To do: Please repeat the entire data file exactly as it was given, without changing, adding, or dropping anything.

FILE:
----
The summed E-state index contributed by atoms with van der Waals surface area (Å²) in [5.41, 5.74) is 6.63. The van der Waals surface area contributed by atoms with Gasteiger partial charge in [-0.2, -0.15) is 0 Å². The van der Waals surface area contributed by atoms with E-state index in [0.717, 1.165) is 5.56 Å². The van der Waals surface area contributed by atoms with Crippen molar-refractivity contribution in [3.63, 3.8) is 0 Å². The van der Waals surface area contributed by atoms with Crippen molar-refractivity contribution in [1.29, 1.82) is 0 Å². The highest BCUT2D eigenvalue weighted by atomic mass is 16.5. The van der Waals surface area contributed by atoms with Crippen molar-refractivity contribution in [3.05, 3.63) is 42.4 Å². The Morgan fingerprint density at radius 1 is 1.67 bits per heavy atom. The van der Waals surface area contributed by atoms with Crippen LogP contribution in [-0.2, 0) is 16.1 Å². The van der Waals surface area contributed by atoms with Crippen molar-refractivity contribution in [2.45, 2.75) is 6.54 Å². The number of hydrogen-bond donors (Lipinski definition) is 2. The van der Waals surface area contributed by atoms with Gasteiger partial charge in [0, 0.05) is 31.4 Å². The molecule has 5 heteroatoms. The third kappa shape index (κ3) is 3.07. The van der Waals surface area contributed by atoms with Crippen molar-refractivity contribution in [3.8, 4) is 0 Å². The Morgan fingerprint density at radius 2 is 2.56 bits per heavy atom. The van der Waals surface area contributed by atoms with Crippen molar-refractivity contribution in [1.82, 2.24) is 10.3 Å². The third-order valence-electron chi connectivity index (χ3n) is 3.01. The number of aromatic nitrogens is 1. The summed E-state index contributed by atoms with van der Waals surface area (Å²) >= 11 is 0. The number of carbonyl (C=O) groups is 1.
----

The summed E-state index contributed by atoms with van der Waals surface area (Å²) in [5.41, 5.74) is 6.63. The van der Waals surface area contributed by atoms with Gasteiger partial charge in [-0.2, -0.15) is 0 Å². The van der Waals surface area contributed by atoms with E-state index in [0.717, 1.165) is 5.56 Å². The van der Waals surface area contributed by atoms with Crippen molar-refractivity contribution in [3.63, 3.8) is 0 Å². The van der Waals surface area contributed by atoms with Crippen molar-refractivity contribution in [1.29, 1.82) is 0 Å². The highest BCUT2D eigenvalue weighted by atomic mass is 16.5. The van der Waals surface area contributed by atoms with Crippen molar-refractivity contribution in [3.05, 3.63) is 42.4 Å². The Morgan fingerprint density at radius 1 is 1.67 bits per heavy atom. The van der Waals surface area contributed by atoms with Crippen LogP contribution in [-0.2, 0) is 16.1 Å². The van der Waals surface area contributed by atoms with Crippen molar-refractivity contribution in [2.45, 2.75) is 6.54 Å². The number of hydrogen-bond donors (Lipinski definition) is 2. The van der Waals surface area contributed by atoms with Gasteiger partial charge in [0, 0.05) is 31.4 Å². The molecule has 5 heteroatoms. The third kappa shape index (κ3) is 3.07. The van der Waals surface area contributed by atoms with Crippen molar-refractivity contribution in [3.8, 4) is 0 Å². The Morgan fingerprint density at radius 2 is 2.56 bits per heavy atom. The van der Waals surface area contributed by atoms with Crippen molar-refractivity contribution in [1.82, 2.24) is 10.3 Å². The third-order valence-electron chi connectivity index (χ3n) is 3.01. The number of aromatic nitrogens is 1. The summed E-state index contributed by atoms with van der Waals surface area (Å²) >= 11 is 0. The number of carbonyl (C=O) groups is 1.